Collaboration is not always key.
iPhones are a beautiful distraction.
These are two ideas I have thought about a lot this week as the school year winds down and everyone is a bit stir crazy.
Education and business often place collaboration center stage. A job description never describes the ideal candidate as someone who must work in solitude to make progress. In fact, designers are creating spaces for work and school that encourage and facilitate collaboration.
However, if you are constantly collaborating, what impact does this have on learning or progress at your job?
I began thinking about this question after reading an article from The Economist that popped up on my Twitter feed entitled The Collaboration Curse. The article considers the true cost of collaboration in terms of the actual expense of constant communication, commenting, and feedback through various forums of email, meetings, social media etc. More importantly though the article claims that collaboration prohibits deep work:
Deep work is the killer app of the knowledge economy: it is only by concentrating intensely that you can master a difficult discipline or solve a demanding problem. Many of the most productive knowledge workers go out of their way to avoid meetings and unplug electronic distractions.
Deep work sounds a lot like “deep learning” in education (not to be confused with deep learning in the progress and development of artificial intelligence), yet we continue to constantly push the group work and peer connections at a rate that might be detrimental to further learning. I’m not saying we should remove all collaboration from classes, but there is a comfort zone of appropriate collaboration. Every teacher has probably witnessed instances when collaboration is working, when all students are contributing and participating, offering ideas and feedback. However, there are always those times when one student is powering through dragging the rest behind. While the one student understands, the others are nodding their heads feigning comprehension. So then we might consider ability grouping where students can work at an appropriate pace with students who are at a comparable skill level. ALAS, WE ARE STILL GROUPING.
I believe it’s okay to stop grouping in certain situations.
Students need to learn how to work independently and productively. They need to understand how they as individuals learn best and it is difficult to see how this can happen if they are always moving from one constructed social situation to the next. There is definite and necessary skills reaped from collaborative group work, but it can also add another layer of compliance for some students who are “pleasers”. Their first motivation is to please their teacher and now their second motivation is please their group members. When we do finally ask students to work independently, many will continue to work in groups because they thrive on the attention of the social connections and we haven’t necessarily created a school wide environment conducive to true independence where students have the ability to do what is best for their own depth of learning.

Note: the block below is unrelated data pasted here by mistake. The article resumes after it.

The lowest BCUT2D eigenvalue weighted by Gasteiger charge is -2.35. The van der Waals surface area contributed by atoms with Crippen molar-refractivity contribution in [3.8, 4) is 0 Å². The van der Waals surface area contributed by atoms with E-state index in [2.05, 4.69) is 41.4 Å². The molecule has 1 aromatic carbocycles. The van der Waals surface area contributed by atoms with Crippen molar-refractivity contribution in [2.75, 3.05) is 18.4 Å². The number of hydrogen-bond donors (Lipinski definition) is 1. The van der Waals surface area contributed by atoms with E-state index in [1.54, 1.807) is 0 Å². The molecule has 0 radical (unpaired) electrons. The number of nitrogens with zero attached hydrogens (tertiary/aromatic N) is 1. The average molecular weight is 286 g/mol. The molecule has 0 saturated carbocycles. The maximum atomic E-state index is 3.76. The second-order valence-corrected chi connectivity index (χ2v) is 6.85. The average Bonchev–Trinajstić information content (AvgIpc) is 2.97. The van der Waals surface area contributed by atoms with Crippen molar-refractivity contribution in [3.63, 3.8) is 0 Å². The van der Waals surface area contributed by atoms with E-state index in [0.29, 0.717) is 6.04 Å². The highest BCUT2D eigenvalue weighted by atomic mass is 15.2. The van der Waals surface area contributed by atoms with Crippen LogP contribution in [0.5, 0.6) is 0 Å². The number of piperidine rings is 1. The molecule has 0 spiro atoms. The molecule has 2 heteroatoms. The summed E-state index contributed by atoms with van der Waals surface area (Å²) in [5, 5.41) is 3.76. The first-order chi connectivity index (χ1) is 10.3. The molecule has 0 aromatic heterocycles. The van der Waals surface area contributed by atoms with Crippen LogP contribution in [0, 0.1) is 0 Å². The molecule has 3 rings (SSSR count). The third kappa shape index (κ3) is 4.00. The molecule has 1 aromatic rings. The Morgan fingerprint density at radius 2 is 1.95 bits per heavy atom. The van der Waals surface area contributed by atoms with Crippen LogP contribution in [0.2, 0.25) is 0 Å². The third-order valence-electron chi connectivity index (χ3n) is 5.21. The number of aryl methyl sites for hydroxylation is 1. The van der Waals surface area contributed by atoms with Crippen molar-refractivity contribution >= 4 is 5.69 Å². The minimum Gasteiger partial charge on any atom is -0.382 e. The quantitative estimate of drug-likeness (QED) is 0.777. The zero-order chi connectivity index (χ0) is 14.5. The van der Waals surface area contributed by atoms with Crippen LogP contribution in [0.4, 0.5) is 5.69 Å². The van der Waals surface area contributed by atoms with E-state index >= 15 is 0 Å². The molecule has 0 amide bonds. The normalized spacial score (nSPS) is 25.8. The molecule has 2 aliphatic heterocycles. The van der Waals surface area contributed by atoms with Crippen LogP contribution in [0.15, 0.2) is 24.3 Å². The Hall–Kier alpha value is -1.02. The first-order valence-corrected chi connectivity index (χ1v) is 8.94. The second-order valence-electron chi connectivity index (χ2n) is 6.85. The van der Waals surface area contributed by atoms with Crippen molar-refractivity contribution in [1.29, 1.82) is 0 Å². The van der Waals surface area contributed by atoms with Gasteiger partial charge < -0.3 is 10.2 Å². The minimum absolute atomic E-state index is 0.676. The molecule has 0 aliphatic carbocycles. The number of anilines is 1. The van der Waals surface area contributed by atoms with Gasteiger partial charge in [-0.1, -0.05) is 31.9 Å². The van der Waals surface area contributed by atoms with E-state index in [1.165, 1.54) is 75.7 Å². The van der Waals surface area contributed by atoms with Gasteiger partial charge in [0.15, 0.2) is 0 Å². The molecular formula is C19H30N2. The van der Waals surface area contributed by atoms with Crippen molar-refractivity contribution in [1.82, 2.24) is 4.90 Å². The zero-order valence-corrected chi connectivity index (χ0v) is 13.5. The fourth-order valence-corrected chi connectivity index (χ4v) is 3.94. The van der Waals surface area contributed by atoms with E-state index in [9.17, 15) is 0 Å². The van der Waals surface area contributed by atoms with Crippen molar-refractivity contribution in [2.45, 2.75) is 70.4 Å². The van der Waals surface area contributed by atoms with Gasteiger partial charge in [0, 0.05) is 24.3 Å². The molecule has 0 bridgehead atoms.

There may also be a fear of providing time for independent work, because if students are working alone on a variety of tasks and someone of importance walks into the classroom, will it look like learning is happening? Collaborative adventures are easy to point at and assume students are making progress in their learning, compared to time spent independently. Because of this, we see collaboration as more valuable and we instead expect them to do “deep learning” at home. Many students are successful doing this, but a large majority are not. Consider for a moment how much of our lives are really driven by independence and how much of our success as adults relies on our need to truly understand our personal requirements that allow us to continually learn and improve. Skills of independence as well as collaboration are vital to the future of learning and business.
What environment does promote the intense concentration necessary to fully grasp a complex concept or solve a challenging problem?
I believe this environment is unique to the individual. In nature, each species has an ecological niche which describes its unique position in an ecosystem and the critical limits and conditions necessary for that species to survive. Some species have a narrow niche and are specialists because they depend on a specific resource to thrive. (Ex. The panda requires bamboo, while the koala requires eucalyptus.) Others are generalists and have very broad niches and can thrive in various environmental conditions like the coyote and raccoon.